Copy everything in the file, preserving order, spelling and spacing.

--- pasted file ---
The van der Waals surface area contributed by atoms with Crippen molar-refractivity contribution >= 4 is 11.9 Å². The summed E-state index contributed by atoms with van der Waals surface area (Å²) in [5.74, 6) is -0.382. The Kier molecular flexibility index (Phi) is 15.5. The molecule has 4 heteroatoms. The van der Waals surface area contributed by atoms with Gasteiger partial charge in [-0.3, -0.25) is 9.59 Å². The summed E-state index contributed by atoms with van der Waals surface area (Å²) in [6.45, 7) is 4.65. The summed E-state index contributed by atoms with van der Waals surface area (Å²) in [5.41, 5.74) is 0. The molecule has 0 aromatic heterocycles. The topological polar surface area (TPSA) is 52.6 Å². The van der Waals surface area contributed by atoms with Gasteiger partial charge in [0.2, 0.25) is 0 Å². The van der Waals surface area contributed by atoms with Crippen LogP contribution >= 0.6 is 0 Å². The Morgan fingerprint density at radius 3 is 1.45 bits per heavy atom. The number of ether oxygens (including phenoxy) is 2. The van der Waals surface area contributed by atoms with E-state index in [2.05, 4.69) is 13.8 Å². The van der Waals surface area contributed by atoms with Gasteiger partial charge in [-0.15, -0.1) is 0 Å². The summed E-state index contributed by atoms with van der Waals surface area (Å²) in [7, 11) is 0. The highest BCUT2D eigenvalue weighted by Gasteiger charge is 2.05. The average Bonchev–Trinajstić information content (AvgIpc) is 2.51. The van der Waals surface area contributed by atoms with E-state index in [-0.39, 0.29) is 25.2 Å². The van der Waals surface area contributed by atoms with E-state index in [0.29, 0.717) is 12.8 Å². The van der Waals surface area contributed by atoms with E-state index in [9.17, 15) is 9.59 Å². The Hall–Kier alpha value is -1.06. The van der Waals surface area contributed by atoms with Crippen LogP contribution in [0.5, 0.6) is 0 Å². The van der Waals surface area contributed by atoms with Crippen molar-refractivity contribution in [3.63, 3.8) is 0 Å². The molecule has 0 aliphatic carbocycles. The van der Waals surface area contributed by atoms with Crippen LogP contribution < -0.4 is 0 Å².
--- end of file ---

The van der Waals surface area contributed by atoms with Crippen molar-refractivity contribution >= 4 is 11.9 Å². The summed E-state index contributed by atoms with van der Waals surface area (Å²) in [5.74, 6) is -0.382. The Kier molecular flexibility index (Phi) is 15.5. The molecule has 4 heteroatoms. The van der Waals surface area contributed by atoms with Gasteiger partial charge in [-0.3, -0.25) is 9.59 Å². The summed E-state index contributed by atoms with van der Waals surface area (Å²) in [6.45, 7) is 4.65. The summed E-state index contributed by atoms with van der Waals surface area (Å²) in [5.41, 5.74) is 0. The molecule has 0 aromatic heterocycles. The topological polar surface area (TPSA) is 52.6 Å². The van der Waals surface area contributed by atoms with Gasteiger partial charge in [0.2, 0.25) is 0 Å². The van der Waals surface area contributed by atoms with Crippen LogP contribution >= 0.6 is 0 Å². The Morgan fingerprint density at radius 3 is 1.45 bits per heavy atom. The number of ether oxygens (including phenoxy) is 2. The van der Waals surface area contributed by atoms with E-state index in [2.05, 4.69) is 13.8 Å². The van der Waals surface area contributed by atoms with Gasteiger partial charge in [-0.15, -0.1) is 0 Å². The summed E-state index contributed by atoms with van der Waals surface area (Å²) in [7, 11) is 0. The highest BCUT2D eigenvalue weighted by Gasteiger charge is 2.05. The average Bonchev–Trinajstić information content (AvgIpc) is 2.51. The van der Waals surface area contributed by atoms with E-state index in [-0.39, 0.29) is 25.2 Å². The van der Waals surface area contributed by atoms with E-state index in [0.29, 0.717) is 12.8 Å². The van der Waals surface area contributed by atoms with E-state index in [9.17, 15) is 9.59 Å². The Hall–Kier alpha value is -1.06. The van der Waals surface area contributed by atoms with Crippen LogP contribution in [0.5, 0.6) is 0 Å². The van der Waals surface area contributed by atoms with Crippen molar-refractivity contribution in [3.63, 3.8) is 0 Å². The molecule has 0 aliphatic carbocycles. The van der Waals surface area contributed by atoms with Crippen LogP contribution < -0.4 is 0 Å².